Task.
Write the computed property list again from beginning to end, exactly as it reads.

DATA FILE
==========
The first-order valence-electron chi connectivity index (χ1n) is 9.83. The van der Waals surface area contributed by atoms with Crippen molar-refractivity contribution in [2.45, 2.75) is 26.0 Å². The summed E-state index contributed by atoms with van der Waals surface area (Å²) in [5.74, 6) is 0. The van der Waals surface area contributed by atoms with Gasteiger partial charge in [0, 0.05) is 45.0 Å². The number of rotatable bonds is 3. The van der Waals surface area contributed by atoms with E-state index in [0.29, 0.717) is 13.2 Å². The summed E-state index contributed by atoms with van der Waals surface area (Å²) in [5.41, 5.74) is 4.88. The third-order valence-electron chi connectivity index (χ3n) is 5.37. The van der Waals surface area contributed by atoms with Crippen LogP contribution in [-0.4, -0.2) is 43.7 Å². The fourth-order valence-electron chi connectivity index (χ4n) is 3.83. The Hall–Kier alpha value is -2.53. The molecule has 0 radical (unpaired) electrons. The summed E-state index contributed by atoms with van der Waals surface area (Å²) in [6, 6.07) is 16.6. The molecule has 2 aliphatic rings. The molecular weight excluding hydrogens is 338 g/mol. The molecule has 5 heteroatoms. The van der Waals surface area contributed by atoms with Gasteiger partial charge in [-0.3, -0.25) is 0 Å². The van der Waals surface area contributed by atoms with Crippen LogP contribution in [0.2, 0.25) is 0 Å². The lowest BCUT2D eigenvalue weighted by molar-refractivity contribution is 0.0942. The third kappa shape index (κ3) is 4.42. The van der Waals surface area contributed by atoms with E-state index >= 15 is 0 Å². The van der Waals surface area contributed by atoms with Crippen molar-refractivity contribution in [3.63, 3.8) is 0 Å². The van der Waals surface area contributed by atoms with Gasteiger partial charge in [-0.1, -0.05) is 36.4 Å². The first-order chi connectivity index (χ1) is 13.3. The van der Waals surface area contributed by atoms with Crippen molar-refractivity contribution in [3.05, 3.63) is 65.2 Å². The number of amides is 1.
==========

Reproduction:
The first-order valence-electron chi connectivity index (χ1n) is 9.83. The van der Waals surface area contributed by atoms with Crippen molar-refractivity contribution in [2.45, 2.75) is 26.0 Å². The summed E-state index contributed by atoms with van der Waals surface area (Å²) in [5.74, 6) is 0. The van der Waals surface area contributed by atoms with Gasteiger partial charge in [0, 0.05) is 45.0 Å². The number of rotatable bonds is 3. The van der Waals surface area contributed by atoms with E-state index in [0.29, 0.717) is 13.2 Å². The summed E-state index contributed by atoms with van der Waals surface area (Å²) in [5.41, 5.74) is 4.88. The third-order valence-electron chi connectivity index (χ3n) is 5.37. The van der Waals surface area contributed by atoms with Crippen LogP contribution in [-0.4, -0.2) is 43.7 Å². The fourth-order valence-electron chi connectivity index (χ4n) is 3.83. The Hall–Kier alpha value is -2.53. The molecule has 0 radical (unpaired) electrons. The summed E-state index contributed by atoms with van der Waals surface area (Å²) in [6, 6.07) is 16.6. The molecule has 2 aliphatic rings. The molecular weight excluding hydrogens is 338 g/mol. The molecule has 5 heteroatoms. The van der Waals surface area contributed by atoms with Gasteiger partial charge in [-0.3, -0.25) is 0 Å². The van der Waals surface area contributed by atoms with Crippen LogP contribution in [0.2, 0.25) is 0 Å². The lowest BCUT2D eigenvalue weighted by molar-refractivity contribution is 0.0942. The third kappa shape index (κ3) is 4.42. The van der Waals surface area contributed by atoms with E-state index >= 15 is 0 Å². The van der Waals surface area contributed by atoms with Crippen molar-refractivity contribution in [3.63, 3.8) is 0 Å². The van der Waals surface area contributed by atoms with Gasteiger partial charge in [-0.1, -0.05) is 36.4 Å². The first-order chi connectivity index (χ1) is 13.3. The van der Waals surface area contributed by atoms with Crippen molar-refractivity contribution in [3.05, 3.63) is 65.2 Å². The number of amides is 1.